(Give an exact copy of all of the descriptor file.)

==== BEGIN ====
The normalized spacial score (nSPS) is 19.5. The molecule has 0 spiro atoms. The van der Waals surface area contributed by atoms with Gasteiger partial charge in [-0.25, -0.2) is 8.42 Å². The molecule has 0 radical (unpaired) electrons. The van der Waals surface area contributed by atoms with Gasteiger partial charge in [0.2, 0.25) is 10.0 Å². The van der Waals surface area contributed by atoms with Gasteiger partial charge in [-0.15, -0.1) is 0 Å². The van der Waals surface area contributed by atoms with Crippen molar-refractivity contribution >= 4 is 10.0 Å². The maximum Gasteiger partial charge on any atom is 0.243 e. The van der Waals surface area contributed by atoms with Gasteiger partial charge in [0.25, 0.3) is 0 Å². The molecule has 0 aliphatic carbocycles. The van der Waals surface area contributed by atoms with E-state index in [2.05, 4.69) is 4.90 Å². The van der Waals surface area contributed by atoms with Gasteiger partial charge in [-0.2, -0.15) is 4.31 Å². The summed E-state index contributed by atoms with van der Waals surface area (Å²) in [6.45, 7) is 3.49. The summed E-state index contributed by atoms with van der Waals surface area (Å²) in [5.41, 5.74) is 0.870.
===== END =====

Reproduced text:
The normalized spacial score (nSPS) is 19.5. The molecule has 0 spiro atoms. The van der Waals surface area contributed by atoms with Gasteiger partial charge in [-0.25, -0.2) is 8.42 Å². The molecule has 0 radical (unpaired) electrons. The van der Waals surface area contributed by atoms with Gasteiger partial charge in [0.2, 0.25) is 10.0 Å². The van der Waals surface area contributed by atoms with Gasteiger partial charge in [-0.15, -0.1) is 0 Å². The van der Waals surface area contributed by atoms with Crippen molar-refractivity contribution >= 4 is 10.0 Å². The maximum Gasteiger partial charge on any atom is 0.243 e. The van der Waals surface area contributed by atoms with Gasteiger partial charge in [0.25, 0.3) is 0 Å². The molecule has 0 aliphatic carbocycles. The van der Waals surface area contributed by atoms with E-state index in [2.05, 4.69) is 4.90 Å². The van der Waals surface area contributed by atoms with Gasteiger partial charge in [-0.2, -0.15) is 4.31 Å². The summed E-state index contributed by atoms with van der Waals surface area (Å²) in [6.45, 7) is 3.49. The summed E-state index contributed by atoms with van der Waals surface area (Å²) in [5.41, 5.74) is 0.870.